The Company’s portfolio of properties is dependent upon regional and local economic conditions and is geographically concentrated in the Northeast, Mid-Atlantic, Southeast and Midwest, which markets represented approximately 4%, 19%, 76% and 1%, respectively, of the total annualized base rent of the properties in its portfolio as of December 31, 2018. The Company’s geographic concentration may cause it to be more susceptible to adverse developments in those markets than if it owned a more geographically diverse portfolio. Additionally, the Company’s retail shopping center properties depend on anchor stores or major tenants to attract shoppers and could be adversely affected by the loss of, or a store closure by, one or more of these tenants.
Regulatory and Environmental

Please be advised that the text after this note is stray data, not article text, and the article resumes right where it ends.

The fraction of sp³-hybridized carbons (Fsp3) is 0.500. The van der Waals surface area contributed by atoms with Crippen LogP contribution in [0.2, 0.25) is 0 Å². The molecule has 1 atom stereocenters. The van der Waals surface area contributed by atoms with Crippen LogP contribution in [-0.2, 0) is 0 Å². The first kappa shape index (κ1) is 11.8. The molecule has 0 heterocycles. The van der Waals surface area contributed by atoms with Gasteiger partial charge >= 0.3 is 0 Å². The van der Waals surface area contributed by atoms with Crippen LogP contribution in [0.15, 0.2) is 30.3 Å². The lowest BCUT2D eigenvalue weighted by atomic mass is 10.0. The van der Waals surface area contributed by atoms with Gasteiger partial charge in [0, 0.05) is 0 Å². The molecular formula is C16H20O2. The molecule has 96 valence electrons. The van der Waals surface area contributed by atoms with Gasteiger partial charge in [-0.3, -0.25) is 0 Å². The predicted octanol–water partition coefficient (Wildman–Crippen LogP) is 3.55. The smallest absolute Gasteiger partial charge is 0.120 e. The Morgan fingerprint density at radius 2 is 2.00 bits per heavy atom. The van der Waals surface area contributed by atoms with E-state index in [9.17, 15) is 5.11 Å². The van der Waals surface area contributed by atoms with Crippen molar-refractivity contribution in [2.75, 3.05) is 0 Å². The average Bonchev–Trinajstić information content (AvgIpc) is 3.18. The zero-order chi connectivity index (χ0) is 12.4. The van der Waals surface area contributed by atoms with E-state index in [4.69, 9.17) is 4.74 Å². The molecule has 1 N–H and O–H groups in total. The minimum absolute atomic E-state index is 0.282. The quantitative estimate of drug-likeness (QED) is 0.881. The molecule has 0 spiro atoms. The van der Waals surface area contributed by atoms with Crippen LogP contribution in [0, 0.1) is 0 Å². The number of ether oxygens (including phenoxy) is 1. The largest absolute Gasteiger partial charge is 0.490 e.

As the owner of the buildings on our properties, the Company could face liability for the presence of hazardous materials (e.g., asbestos or lead) or other adverse conditions (e.g., poor indoor air quality) in its buildings. Environmental laws govern the presence, maintenance, and removal of hazardous materials in buildings, and if the Company does not comply with such laws, it could face fines for such noncompliance. Also, the Company could be liable to third parties (e.g., occupants of the buildings) for damages related to exposure to hazardous materials or adverse conditions in its buildings, and the Company could incur material expenses with respect to abatement or remediation of hazardous materials or other adverse conditions in its buildings. In addition, some of the Company’s tenants routinely handle and use hazardous or regulated substances and wastes as part of their operations at our properties, which are subject to regulation. Such environmental and health and safety laws and regulations could subject the Company or its tenants to liability resulting from these activities. Environmental liabilities could affect a tenant’s ability to make rental payments to the Company, and changes in laws could increase the potential liability for noncompliance. This may result in significant unanticipated expenditures or may otherwise materially and adversely affect the Company’s operations. The Company is not aware of any material contingent liabilities, regulatory matters or environmental matters that may exist.